However, it isn’t only the increase of tourists and damage to nature that worries me. With current trends and the chase for temporary fame, there are more consequences that can be seen as harmful to landscape photography as a craft and may, quite likely, change its entire definition in the future.
Misrepresentation of Nature and Deceiving the Viewer
The second challenge with social media’s impact on landscape photography is how reality often is misrepresented due to heavy manipulation in post-processing.
Now don’t get me wrong, post-processing has its place in photography and I’m a big fan of several digital artists. I don’t care about landscapes being processed into something they’re not, as long as it’s disclosed.
My problem is when artists heavily manipulate a scene by warping, adding elements, adding a sky or whatever else, while claiming it’s a real photograph.
Deceiving viewers like this not only leads to it being harder and harder to separate reality from digital art but also misrepresents the landscape and gives viewers unrealistic expectations when traveling to new locations.
An example I’ve used several times before is the stunning mountains in Lofoten, Norway. The entire archipelago is picture-perfect and you’re guaranteed to leave it with several great images, regardless of the weather.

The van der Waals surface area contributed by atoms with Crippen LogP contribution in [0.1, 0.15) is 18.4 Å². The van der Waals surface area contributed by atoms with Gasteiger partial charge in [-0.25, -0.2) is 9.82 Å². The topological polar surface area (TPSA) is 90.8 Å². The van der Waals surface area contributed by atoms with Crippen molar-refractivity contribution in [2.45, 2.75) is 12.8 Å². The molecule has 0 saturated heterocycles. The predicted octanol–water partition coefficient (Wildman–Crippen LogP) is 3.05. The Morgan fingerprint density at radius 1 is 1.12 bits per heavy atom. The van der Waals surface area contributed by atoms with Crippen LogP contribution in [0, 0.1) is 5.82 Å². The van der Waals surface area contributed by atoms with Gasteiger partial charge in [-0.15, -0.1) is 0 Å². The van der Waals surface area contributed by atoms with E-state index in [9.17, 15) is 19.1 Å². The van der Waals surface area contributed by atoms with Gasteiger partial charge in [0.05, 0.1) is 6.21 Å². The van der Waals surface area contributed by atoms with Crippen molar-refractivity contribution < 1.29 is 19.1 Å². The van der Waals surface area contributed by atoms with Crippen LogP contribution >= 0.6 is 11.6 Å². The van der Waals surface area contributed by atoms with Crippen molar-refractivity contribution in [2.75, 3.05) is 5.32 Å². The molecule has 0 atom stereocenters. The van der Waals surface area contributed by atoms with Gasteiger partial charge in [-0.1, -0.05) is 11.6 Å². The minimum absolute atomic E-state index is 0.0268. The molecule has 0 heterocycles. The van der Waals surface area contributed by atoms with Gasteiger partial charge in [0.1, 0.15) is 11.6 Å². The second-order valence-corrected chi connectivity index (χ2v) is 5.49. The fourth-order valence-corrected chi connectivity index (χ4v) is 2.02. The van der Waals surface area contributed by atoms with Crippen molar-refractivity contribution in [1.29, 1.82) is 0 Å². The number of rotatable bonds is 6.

However, a while ago several tourists shared their disappointment when they realized that the mountains were only 700 meters high, not a couple thousand as it looked like in their tour guide’s advertisement. The images used by the travel company were heavily manipulated and the mountains were stretched beyond reality.
We’re stepping into an era where both the technology and the artists are so good that it can be hard to distinguish composites from reality. What does this mean for landscape photography in a world where every shot needs to be more impressive than the last? It’s hard to say but things are changing.
Of course, this topic opens a whole new discussion: how much can you process before it no longer represents reality?
My Plea to Landscape Photographers
I have no problem understanding why people want to visit the iconic locations, it’s not for no reason that they’ve become popular. If you travel across the globe on a photography trip, I understand that you want to play it safe and at least get a few good shots but isn’t part of landscape photography also the adventure of exploring nature? Doesn’t it feel good to go search for something that hasn’t been seen a million times before?
Even if you have no desire to search for unique locations and would rather just go chase the trophy shots, be respectful of nature. Don’t leave anything behind; bring your trash back down. Treat the place in such a way that the next people can enjoy the scenery as well.
Lastly, be honest!
What do you think? Does Social Media have an impact on landscape photography as we know it? Is it damaging to nature? Leave a comment and let us know your opinion!